I’m not a mother, but I am. And then there’s Anya James.

Rozz, JJ, Whylie, & my thumb, Christmas 1996

With Rozz, Whylie the dog, & my thumb, Christmas 1996: just a few days after he arrived in Alaska

I never intended to become a mother, but then my partner’s nephew came to us from a background of severe abuse & neglect. Now he’s 23 & doing great. In contrast: the case of Anya James.

On May 8, the boy said to me, “Happy Mother’s Day.”

It was, of course, Mother’s Day, and I did, of course, help raise the boy — he’s actually a man now — from the age of 9 years and 2 days. That’s exactly how old he was the first time I saw him coming off an airplane when he first arrived in Alaska late 1996. He’s now 23.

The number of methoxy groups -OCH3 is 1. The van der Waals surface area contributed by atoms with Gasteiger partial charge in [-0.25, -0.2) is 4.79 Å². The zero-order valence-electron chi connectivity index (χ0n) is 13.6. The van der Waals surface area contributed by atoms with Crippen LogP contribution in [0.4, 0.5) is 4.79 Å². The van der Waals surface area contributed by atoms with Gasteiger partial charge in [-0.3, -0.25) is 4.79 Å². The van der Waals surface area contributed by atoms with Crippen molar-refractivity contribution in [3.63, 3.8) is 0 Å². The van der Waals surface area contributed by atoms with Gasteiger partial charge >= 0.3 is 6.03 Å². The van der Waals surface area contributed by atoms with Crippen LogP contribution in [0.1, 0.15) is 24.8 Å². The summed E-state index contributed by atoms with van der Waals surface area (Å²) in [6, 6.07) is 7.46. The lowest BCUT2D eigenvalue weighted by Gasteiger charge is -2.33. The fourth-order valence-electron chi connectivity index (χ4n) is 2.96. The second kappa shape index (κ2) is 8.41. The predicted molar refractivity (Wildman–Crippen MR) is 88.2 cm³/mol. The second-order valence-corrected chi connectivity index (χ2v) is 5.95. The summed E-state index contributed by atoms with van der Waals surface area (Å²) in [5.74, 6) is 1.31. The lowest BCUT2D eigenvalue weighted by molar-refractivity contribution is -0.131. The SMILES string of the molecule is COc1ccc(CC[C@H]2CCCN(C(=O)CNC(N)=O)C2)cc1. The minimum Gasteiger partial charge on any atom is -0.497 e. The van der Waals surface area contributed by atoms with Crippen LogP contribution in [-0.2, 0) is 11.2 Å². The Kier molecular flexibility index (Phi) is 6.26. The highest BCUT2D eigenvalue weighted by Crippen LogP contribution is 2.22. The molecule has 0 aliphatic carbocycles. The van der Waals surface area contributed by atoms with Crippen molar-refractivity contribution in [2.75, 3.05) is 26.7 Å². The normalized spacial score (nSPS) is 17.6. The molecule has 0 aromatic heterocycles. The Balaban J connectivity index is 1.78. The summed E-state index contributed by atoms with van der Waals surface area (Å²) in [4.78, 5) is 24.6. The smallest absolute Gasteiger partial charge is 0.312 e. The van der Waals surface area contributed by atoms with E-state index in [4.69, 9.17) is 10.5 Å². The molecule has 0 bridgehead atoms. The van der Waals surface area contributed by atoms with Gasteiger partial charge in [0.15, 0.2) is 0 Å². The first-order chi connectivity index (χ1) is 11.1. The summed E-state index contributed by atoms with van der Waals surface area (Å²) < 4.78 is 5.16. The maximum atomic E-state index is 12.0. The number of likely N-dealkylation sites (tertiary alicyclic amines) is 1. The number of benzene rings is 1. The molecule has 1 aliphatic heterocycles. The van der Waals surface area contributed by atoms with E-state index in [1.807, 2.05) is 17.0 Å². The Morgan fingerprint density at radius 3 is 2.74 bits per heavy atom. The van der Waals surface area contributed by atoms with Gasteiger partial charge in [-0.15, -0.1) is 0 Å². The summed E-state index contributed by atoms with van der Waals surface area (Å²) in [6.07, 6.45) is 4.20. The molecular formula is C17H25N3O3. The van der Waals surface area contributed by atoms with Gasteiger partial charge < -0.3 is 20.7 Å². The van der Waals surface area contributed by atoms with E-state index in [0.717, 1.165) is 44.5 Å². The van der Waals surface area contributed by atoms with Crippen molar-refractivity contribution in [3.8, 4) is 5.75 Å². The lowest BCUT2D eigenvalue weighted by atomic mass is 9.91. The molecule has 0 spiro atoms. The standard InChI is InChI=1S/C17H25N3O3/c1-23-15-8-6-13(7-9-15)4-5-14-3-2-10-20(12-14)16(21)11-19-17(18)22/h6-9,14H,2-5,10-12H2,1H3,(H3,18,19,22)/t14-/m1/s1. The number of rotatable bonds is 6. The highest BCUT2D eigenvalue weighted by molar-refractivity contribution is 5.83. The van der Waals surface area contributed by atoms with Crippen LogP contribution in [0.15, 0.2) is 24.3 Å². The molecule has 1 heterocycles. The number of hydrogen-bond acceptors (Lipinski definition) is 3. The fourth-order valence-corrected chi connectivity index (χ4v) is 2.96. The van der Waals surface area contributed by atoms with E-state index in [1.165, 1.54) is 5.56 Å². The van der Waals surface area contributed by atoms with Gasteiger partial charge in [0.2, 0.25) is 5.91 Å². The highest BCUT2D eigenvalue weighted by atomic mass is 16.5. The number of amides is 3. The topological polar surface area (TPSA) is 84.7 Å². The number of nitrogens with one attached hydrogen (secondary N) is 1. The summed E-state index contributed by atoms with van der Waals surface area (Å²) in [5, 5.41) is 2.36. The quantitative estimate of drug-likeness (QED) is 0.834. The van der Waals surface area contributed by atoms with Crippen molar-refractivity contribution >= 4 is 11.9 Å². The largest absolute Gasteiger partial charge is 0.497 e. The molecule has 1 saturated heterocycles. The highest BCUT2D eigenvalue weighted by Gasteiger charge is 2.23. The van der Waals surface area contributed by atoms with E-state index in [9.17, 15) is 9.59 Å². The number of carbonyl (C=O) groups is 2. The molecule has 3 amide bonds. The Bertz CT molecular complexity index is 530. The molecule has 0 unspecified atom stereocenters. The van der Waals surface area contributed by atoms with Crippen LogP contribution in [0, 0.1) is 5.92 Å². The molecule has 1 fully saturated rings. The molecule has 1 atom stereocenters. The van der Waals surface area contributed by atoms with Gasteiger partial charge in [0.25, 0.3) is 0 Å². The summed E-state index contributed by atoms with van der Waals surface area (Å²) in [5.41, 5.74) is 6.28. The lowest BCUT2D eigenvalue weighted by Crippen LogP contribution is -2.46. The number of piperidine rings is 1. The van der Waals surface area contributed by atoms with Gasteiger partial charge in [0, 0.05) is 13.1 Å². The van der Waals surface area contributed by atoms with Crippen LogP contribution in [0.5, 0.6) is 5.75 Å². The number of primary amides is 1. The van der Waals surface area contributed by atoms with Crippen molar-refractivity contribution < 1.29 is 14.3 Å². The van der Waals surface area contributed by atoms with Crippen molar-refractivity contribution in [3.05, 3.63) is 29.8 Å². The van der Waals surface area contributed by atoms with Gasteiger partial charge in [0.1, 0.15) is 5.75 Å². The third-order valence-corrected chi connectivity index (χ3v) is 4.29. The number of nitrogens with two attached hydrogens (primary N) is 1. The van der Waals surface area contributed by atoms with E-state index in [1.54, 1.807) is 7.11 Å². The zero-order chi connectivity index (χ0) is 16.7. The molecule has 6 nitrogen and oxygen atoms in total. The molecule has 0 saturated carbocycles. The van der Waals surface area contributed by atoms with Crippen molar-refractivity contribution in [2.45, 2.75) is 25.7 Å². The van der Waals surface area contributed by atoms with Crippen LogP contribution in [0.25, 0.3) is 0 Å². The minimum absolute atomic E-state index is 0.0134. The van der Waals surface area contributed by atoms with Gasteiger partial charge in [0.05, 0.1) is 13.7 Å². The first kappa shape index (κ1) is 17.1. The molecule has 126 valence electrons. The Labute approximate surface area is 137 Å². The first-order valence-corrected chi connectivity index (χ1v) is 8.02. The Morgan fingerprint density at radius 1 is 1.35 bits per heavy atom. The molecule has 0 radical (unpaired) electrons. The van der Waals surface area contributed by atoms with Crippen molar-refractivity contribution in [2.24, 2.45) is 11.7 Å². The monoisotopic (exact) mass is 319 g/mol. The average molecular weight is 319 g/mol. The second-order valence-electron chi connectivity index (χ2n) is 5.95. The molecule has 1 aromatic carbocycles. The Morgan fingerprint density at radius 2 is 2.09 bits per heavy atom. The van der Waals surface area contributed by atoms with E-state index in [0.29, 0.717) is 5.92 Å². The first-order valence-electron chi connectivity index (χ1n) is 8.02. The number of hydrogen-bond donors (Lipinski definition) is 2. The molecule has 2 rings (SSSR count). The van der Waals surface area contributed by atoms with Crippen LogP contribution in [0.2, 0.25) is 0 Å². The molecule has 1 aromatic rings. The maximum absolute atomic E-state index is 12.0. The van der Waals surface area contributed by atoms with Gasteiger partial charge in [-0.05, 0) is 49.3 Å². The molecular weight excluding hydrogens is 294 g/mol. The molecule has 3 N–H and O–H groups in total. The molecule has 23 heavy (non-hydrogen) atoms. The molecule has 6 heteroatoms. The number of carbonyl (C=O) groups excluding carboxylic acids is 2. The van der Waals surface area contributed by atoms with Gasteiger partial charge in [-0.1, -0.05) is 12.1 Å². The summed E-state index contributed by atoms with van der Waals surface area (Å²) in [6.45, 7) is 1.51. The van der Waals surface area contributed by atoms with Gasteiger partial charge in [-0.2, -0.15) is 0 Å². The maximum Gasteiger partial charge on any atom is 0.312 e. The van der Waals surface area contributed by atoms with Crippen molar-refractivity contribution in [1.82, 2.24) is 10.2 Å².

I don’t know why, but I’d never really wanted to have kids.  I simply never felt that instinct or desire or whatever it is that so powerfully prompts so many women toward motherhood.  It worked out well that I turned out to be a lesbian.  Not that lesbians are unable to have children, but it takes effort to find a sperm donor; even more effort to go through large swaths of one’s life mistakenly assuming (as the endemic social propaganda would have it) that one is heterosexual, and having a boyfriend or marriage, having kids that way, & only then realizing you’re gay — & having to figure out what to do about it.

Williwaw hike

With me on a backpacking trip in the Chugach Mountains, Chugach State Park, near Anchorage, Alaska. Abt. Aug 1997. He was 9.

I never had those issues: I came out early enough never to have gotten sexually involved enough with a guy to risk pregnancy; & I never had the desire to go the turkey baster route.

Or, as I’ve often joked,